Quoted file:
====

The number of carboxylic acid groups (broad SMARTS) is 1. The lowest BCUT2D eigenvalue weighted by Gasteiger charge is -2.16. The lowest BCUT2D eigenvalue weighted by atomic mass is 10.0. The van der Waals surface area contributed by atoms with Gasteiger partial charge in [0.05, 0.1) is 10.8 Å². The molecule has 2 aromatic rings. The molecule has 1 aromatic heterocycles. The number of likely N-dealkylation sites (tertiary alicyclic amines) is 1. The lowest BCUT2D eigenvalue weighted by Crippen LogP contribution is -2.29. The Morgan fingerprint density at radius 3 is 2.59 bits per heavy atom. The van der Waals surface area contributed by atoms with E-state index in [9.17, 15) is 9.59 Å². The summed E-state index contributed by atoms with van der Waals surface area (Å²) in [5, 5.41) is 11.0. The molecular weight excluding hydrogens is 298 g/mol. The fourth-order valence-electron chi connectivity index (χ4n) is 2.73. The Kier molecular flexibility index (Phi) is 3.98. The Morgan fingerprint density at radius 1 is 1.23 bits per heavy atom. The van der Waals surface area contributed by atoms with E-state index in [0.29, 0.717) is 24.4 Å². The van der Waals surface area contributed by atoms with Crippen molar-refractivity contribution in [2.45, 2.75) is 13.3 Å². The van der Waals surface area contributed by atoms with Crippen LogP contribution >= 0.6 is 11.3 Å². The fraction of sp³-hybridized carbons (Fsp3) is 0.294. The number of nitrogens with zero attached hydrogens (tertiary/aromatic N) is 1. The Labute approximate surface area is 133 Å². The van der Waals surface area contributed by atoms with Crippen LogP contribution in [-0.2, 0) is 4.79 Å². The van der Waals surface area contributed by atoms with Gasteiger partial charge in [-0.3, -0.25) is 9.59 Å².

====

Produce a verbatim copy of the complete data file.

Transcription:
The number of carboxylic acid groups (broad SMARTS) is 1. The lowest BCUT2D eigenvalue weighted by Gasteiger charge is -2.16. The lowest BCUT2D eigenvalue weighted by atomic mass is 10.0. The van der Waals surface area contributed by atoms with Gasteiger partial charge in [0.05, 0.1) is 10.8 Å². The molecule has 2 aromatic rings. The molecule has 1 aromatic heterocycles. The number of likely N-dealkylation sites (tertiary alicyclic amines) is 1. The lowest BCUT2D eigenvalue weighted by Crippen LogP contribution is -2.29. The Morgan fingerprint density at radius 3 is 2.59 bits per heavy atom. The van der Waals surface area contributed by atoms with E-state index in [9.17, 15) is 9.59 Å². The summed E-state index contributed by atoms with van der Waals surface area (Å²) in [5, 5.41) is 11.0. The molecular weight excluding hydrogens is 298 g/mol. The fourth-order valence-electron chi connectivity index (χ4n) is 2.73. The Kier molecular flexibility index (Phi) is 3.98. The Morgan fingerprint density at radius 1 is 1.23 bits per heavy atom. The van der Waals surface area contributed by atoms with E-state index in [0.29, 0.717) is 24.4 Å². The van der Waals surface area contributed by atoms with Crippen molar-refractivity contribution in [2.45, 2.75) is 13.3 Å². The van der Waals surface area contributed by atoms with Crippen LogP contribution >= 0.6 is 11.3 Å². The fraction of sp³-hybridized carbons (Fsp3) is 0.294. The number of nitrogens with zero attached hydrogens (tertiary/aromatic N) is 1. The Labute approximate surface area is 133 Å². The van der Waals surface area contributed by atoms with Crippen LogP contribution in [-0.2, 0) is 4.79 Å². The van der Waals surface area contributed by atoms with Gasteiger partial charge in [-0.3, -0.25) is 9.59 Å².